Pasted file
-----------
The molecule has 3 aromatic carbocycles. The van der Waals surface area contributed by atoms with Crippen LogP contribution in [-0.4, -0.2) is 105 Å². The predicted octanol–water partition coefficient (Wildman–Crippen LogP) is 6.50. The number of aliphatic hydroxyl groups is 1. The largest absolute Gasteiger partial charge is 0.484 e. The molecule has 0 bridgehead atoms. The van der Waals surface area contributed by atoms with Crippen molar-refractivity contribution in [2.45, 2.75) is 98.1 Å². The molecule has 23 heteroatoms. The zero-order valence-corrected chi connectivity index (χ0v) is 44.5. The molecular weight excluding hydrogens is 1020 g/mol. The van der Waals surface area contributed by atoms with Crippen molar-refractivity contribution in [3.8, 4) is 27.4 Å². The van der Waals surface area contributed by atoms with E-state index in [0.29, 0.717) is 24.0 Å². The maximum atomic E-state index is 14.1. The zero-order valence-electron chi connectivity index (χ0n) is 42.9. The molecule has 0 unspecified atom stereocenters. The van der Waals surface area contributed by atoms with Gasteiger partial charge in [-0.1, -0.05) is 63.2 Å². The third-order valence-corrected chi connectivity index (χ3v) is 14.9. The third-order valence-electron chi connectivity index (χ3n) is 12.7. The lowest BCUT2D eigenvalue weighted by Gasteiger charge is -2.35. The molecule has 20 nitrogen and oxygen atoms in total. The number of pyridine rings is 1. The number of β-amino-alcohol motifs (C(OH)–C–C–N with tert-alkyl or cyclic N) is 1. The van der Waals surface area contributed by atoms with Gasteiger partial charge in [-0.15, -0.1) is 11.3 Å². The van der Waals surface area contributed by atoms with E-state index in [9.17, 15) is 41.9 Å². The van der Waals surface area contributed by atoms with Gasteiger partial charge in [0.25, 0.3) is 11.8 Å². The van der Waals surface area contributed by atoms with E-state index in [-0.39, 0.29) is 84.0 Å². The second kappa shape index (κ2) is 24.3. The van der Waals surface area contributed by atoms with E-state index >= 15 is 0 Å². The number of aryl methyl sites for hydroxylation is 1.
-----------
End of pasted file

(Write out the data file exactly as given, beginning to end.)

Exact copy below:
The molecule has 3 aromatic carbocycles. The van der Waals surface area contributed by atoms with Crippen LogP contribution in [-0.4, -0.2) is 105 Å². The predicted octanol–water partition coefficient (Wildman–Crippen LogP) is 6.50. The number of aliphatic hydroxyl groups is 1. The largest absolute Gasteiger partial charge is 0.484 e. The molecule has 0 bridgehead atoms. The van der Waals surface area contributed by atoms with Crippen molar-refractivity contribution in [2.45, 2.75) is 98.1 Å². The molecule has 23 heteroatoms. The zero-order valence-corrected chi connectivity index (χ0v) is 44.5. The molecular weight excluding hydrogens is 1020 g/mol. The van der Waals surface area contributed by atoms with Crippen molar-refractivity contribution in [3.8, 4) is 27.4 Å². The van der Waals surface area contributed by atoms with E-state index in [0.29, 0.717) is 24.0 Å². The maximum atomic E-state index is 14.1. The zero-order valence-electron chi connectivity index (χ0n) is 42.9. The molecule has 0 unspecified atom stereocenters. The van der Waals surface area contributed by atoms with Gasteiger partial charge in [-0.1, -0.05) is 63.2 Å². The third-order valence-corrected chi connectivity index (χ3v) is 14.9. The third-order valence-electron chi connectivity index (χ3n) is 12.7. The lowest BCUT2D eigenvalue weighted by Gasteiger charge is -2.35. The molecule has 20 nitrogen and oxygen atoms in total. The number of pyridine rings is 1. The number of β-amino-alcohol motifs (C(OH)–C–C–N with tert-alkyl or cyclic N) is 1. The van der Waals surface area contributed by atoms with Gasteiger partial charge in [-0.15, -0.1) is 11.3 Å². The van der Waals surface area contributed by atoms with E-state index in [9.17, 15) is 41.9 Å². The van der Waals surface area contributed by atoms with Gasteiger partial charge in [0.25, 0.3) is 11.8 Å². The van der Waals surface area contributed by atoms with E-state index in [-0.39, 0.29) is 84.0 Å². The second kappa shape index (κ2) is 24.3. The van der Waals surface area contributed by atoms with E-state index >= 15 is 0 Å². The number of aryl methyl sites for hydroxylation is 1.